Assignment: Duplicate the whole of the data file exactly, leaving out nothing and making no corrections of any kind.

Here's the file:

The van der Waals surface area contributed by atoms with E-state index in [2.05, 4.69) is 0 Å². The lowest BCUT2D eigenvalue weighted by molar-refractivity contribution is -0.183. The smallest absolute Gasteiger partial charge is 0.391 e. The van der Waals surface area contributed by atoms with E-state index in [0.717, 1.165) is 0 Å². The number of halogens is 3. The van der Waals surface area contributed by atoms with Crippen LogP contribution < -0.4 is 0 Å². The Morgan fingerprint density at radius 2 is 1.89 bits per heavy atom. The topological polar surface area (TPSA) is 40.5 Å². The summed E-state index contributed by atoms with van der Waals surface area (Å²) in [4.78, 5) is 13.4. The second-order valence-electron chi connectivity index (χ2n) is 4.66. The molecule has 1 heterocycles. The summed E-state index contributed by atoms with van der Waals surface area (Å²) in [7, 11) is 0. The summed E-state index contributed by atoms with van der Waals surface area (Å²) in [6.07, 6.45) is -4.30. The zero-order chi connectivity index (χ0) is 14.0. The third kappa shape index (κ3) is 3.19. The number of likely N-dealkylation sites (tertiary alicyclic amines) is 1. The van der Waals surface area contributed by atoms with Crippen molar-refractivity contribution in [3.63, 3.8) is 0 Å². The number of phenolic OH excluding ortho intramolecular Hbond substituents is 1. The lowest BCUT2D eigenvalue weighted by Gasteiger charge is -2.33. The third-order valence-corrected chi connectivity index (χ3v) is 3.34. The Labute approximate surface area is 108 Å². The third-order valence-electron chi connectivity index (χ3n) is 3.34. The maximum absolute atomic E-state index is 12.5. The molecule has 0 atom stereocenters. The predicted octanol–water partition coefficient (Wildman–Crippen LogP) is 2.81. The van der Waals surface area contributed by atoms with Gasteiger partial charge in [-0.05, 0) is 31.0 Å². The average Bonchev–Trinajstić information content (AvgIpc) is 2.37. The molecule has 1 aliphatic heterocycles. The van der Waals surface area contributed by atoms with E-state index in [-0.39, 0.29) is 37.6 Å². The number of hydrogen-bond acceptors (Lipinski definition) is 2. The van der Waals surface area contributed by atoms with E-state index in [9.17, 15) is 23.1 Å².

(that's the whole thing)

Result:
The van der Waals surface area contributed by atoms with E-state index in [2.05, 4.69) is 0 Å². The lowest BCUT2D eigenvalue weighted by molar-refractivity contribution is -0.183. The smallest absolute Gasteiger partial charge is 0.391 e. The van der Waals surface area contributed by atoms with E-state index in [0.717, 1.165) is 0 Å². The number of halogens is 3. The van der Waals surface area contributed by atoms with Crippen LogP contribution < -0.4 is 0 Å². The Morgan fingerprint density at radius 2 is 1.89 bits per heavy atom. The topological polar surface area (TPSA) is 40.5 Å². The summed E-state index contributed by atoms with van der Waals surface area (Å²) in [4.78, 5) is 13.4. The second-order valence-electron chi connectivity index (χ2n) is 4.66. The molecule has 1 heterocycles. The summed E-state index contributed by atoms with van der Waals surface area (Å²) in [7, 11) is 0. The summed E-state index contributed by atoms with van der Waals surface area (Å²) in [6.07, 6.45) is -4.30. The zero-order chi connectivity index (χ0) is 14.0. The third kappa shape index (κ3) is 3.19. The number of likely N-dealkylation sites (tertiary alicyclic amines) is 1. The van der Waals surface area contributed by atoms with Crippen molar-refractivity contribution in [3.63, 3.8) is 0 Å². The number of phenolic OH excluding ortho intramolecular Hbond substituents is 1. The lowest BCUT2D eigenvalue weighted by Gasteiger charge is -2.33. The third-order valence-corrected chi connectivity index (χ3v) is 3.34. The Labute approximate surface area is 108 Å². The third-order valence-electron chi connectivity index (χ3n) is 3.34. The maximum absolute atomic E-state index is 12.5. The molecule has 0 atom stereocenters. The predicted octanol–water partition coefficient (Wildman–Crippen LogP) is 2.81. The van der Waals surface area contributed by atoms with Gasteiger partial charge in [-0.05, 0) is 31.0 Å². The average Bonchev–Trinajstić information content (AvgIpc) is 2.37. The molecule has 1 aliphatic heterocycles. The van der Waals surface area contributed by atoms with E-state index in [-0.39, 0.29) is 37.6 Å². The number of hydrogen-bond acceptors (Lipinski definition) is 2. The van der Waals surface area contributed by atoms with E-state index in [9.17, 15) is 23.1 Å².